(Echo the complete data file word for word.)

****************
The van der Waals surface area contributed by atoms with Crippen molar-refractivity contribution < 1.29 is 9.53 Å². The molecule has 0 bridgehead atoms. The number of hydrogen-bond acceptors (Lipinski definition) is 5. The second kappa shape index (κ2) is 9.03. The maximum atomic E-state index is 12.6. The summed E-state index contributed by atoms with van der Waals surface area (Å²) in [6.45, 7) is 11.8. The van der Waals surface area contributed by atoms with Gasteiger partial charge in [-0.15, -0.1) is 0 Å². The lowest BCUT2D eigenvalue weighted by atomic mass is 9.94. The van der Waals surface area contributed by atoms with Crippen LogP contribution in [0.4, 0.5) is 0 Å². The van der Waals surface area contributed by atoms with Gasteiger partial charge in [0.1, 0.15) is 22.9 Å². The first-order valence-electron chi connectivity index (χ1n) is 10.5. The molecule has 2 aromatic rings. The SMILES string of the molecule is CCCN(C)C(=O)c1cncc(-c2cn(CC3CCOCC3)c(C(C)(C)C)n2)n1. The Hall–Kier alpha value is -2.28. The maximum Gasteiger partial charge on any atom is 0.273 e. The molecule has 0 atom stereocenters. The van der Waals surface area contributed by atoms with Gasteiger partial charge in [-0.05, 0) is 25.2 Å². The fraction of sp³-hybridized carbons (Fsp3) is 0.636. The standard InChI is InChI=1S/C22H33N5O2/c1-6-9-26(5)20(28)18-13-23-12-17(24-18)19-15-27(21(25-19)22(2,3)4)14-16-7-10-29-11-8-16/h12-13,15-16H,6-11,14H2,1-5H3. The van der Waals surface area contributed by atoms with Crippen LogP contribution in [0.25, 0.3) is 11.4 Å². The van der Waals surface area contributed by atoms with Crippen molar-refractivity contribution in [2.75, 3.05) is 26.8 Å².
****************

The van der Waals surface area contributed by atoms with Crippen molar-refractivity contribution < 1.29 is 9.53 Å². The molecule has 0 bridgehead atoms. The number of hydrogen-bond acceptors (Lipinski definition) is 5. The second kappa shape index (κ2) is 9.03. The maximum atomic E-state index is 12.6. The summed E-state index contributed by atoms with van der Waals surface area (Å²) in [6.45, 7) is 11.8. The van der Waals surface area contributed by atoms with Gasteiger partial charge in [-0.15, -0.1) is 0 Å². The lowest BCUT2D eigenvalue weighted by atomic mass is 9.94. The van der Waals surface area contributed by atoms with Crippen LogP contribution in [0.4, 0.5) is 0 Å². The van der Waals surface area contributed by atoms with Gasteiger partial charge in [0.1, 0.15) is 22.9 Å². The first-order valence-electron chi connectivity index (χ1n) is 10.5. The molecule has 2 aromatic rings. The SMILES string of the molecule is CCCN(C)C(=O)c1cncc(-c2cn(CC3CCOCC3)c(C(C)(C)C)n2)n1. The Hall–Kier alpha value is -2.28. The maximum Gasteiger partial charge on any atom is 0.273 e. The molecule has 0 atom stereocenters. The van der Waals surface area contributed by atoms with Gasteiger partial charge in [-0.05, 0) is 25.2 Å². The fraction of sp³-hybridized carbons (Fsp3) is 0.636. The standard InChI is InChI=1S/C22H33N5O2/c1-6-9-26(5)20(28)18-13-23-12-17(24-18)19-15-27(21(25-19)22(2,3)4)14-16-7-10-29-11-8-16/h12-13,15-16H,6-11,14H2,1-5H3. The van der Waals surface area contributed by atoms with Crippen LogP contribution in [0.25, 0.3) is 11.4 Å². The van der Waals surface area contributed by atoms with Crippen molar-refractivity contribution in [2.75, 3.05) is 26.8 Å².